Two men have been dropped from the Vermont delegation to the Democratic National Convention and one male delegate will challenge a Vermont Democratic Party decision to replace them with female delegates. The complaint will be heard at the Democratic convention’s credentials meeting this Sunday.
DNC Host Committee chair and former Pennsylvania Governor Ed Rendell discusses preparations and expectations for the Democratic National Convention in Philadelphia this week.
Below: DiRienzo checked in live with KTVA via the TUTV studios at Temple University. Photographs by Prof. Paul Gluck:
It’s the last day of class before Temple DNC News hits the arena floor at the Democratic National Convention. The classroom hushes as Bryan Monroe, School of Media and Communication Verizon chair and professor, walks to the front of the room and asks a question. “What just happened at the RNC?”
Above: We got 27 members of the Temple DNC News Bureau team into an elevator during our first trip to the Wells Fargo Center, but we couldn’t get them all in this picture. Photograph by Jim MacMillan.
PHILADELPHIA – Dozens of activists plan to monitor police activities during Democratic National Convention rallies next week. Recent fatal police shootings of black men in Baton Rouge, Louisiana, and St. Paul, Minnesota, and the killings of five police officers at a rally in Dallas and then three officers in Baton Rouge, have added tension to a gathering already marked by conflict.
Bernie Sanders may have endorsed Hillary Clinton for president, but some of his followers refuse to back her. They say they will march in Philadelphia during the Democratic National Convention to promote his progressive platform and protest the party’s superdelegate system. City officials estimate the four-day convention, which starts Monday, will attract 35,000 to 50,000 demonstrators a day.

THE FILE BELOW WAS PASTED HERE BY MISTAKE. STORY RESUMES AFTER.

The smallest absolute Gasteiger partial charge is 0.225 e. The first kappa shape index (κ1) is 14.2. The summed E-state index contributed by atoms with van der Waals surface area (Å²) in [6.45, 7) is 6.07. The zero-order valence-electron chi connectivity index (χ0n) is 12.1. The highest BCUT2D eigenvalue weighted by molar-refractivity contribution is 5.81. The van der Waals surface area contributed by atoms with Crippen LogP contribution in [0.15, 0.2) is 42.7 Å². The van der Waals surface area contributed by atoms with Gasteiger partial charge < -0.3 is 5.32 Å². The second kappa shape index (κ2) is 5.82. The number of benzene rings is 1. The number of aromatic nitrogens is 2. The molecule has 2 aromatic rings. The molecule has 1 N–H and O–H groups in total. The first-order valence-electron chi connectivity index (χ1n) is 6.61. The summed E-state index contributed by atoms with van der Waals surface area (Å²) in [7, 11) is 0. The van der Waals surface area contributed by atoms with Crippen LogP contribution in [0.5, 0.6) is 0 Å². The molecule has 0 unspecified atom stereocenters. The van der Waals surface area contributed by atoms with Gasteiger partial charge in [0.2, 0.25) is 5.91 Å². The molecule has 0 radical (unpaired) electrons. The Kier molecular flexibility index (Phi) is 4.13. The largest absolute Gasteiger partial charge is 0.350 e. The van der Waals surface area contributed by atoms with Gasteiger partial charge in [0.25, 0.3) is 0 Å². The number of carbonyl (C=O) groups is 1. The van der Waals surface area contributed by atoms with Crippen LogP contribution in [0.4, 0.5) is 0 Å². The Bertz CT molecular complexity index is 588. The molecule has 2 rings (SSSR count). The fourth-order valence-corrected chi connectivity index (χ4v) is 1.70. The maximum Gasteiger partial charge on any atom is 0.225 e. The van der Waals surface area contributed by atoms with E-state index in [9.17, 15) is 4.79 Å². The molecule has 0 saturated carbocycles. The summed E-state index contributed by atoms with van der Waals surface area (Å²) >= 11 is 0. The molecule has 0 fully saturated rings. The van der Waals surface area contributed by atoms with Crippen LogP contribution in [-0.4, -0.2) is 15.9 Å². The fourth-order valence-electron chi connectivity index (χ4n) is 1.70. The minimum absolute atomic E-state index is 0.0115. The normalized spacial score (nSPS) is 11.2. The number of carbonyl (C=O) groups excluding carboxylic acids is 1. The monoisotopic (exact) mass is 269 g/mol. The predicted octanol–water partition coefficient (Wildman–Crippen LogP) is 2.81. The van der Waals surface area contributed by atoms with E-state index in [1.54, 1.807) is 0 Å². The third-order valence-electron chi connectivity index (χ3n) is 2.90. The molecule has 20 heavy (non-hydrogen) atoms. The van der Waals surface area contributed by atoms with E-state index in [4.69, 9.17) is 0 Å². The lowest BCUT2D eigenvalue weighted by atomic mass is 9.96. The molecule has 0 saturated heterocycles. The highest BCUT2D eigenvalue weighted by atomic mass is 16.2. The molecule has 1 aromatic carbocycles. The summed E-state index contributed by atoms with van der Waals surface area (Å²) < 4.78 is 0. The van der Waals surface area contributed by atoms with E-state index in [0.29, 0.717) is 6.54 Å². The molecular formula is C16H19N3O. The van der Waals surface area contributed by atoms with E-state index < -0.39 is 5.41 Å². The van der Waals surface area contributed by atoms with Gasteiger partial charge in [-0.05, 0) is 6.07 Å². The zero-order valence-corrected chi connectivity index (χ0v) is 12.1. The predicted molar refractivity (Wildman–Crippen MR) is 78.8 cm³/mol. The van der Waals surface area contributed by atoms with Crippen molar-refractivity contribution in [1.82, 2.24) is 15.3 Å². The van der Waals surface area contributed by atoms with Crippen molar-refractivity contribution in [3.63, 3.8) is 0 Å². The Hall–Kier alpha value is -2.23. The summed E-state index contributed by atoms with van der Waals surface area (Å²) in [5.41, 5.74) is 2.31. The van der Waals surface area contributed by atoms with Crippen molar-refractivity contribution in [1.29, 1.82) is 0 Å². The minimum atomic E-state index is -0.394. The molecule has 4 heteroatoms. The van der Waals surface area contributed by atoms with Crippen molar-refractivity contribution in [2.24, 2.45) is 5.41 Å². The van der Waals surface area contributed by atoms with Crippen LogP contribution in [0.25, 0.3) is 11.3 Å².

Above: Mayor John Street speaks with Tracy Yatsko of the Temple DNC News Bureau earlier this month. Photograph by Christina Klos for the Temple DNC News Bureau.
Former Philadelphia Mayor John Street met with the staff of the Temple DNC News Bureau last week to discuss the 2016 election cycle, his experience as a public official and his expectations for the 2016 Democratic National Convention. During Street’s first few months as mayor, the 2000 Republican National Convention was held in Philadelphia.
At “these conventions more than any other place you can go — with the possible exception of a state fair — you actually see who this country is, which you don’t see every day,” said Street. “Seeing delegates from Iowa and Florida are so different than what we see everyday here in Philadelphia.”
Forty-eight years ago, Carol Williams witnessed the chaos and carnage of the 1968 Democratic National Convention in Chicago. Her husband Pat Williams was then working to elect Hubert Humphrey as President of the United States.
“It was a convention never to be repeated again, on all levels. It was a disaster,” said Carol Williams.
Since that historic convention, Williams has been to several Democratic National Conventions, alongside her husband. She was a Hillary Clinton delegate in 2008 in Denver, Colorado. Williams and other Montana Clinton supporters knew that it was all but over for the former first lady, but they still took their vote to the convention and were excited to hear Clinton speak. But they knew that they would give their support to Barack Obama.
As the 2016 Democratic National Convention gets closer, political leaders and delegates from all over the country are talking about the state of minimum wages. However, no state and its democratic leaders are more concerned than those from Mississippi. The Magnolia State is among those with the highest unemployment and lowest minimum wage.
“The economy will go into turmoil if Donald Trump is elected,” said Hattiesburg attorney Michael Adelman, a Bernie Sanders delegate from the 4th Congressional District.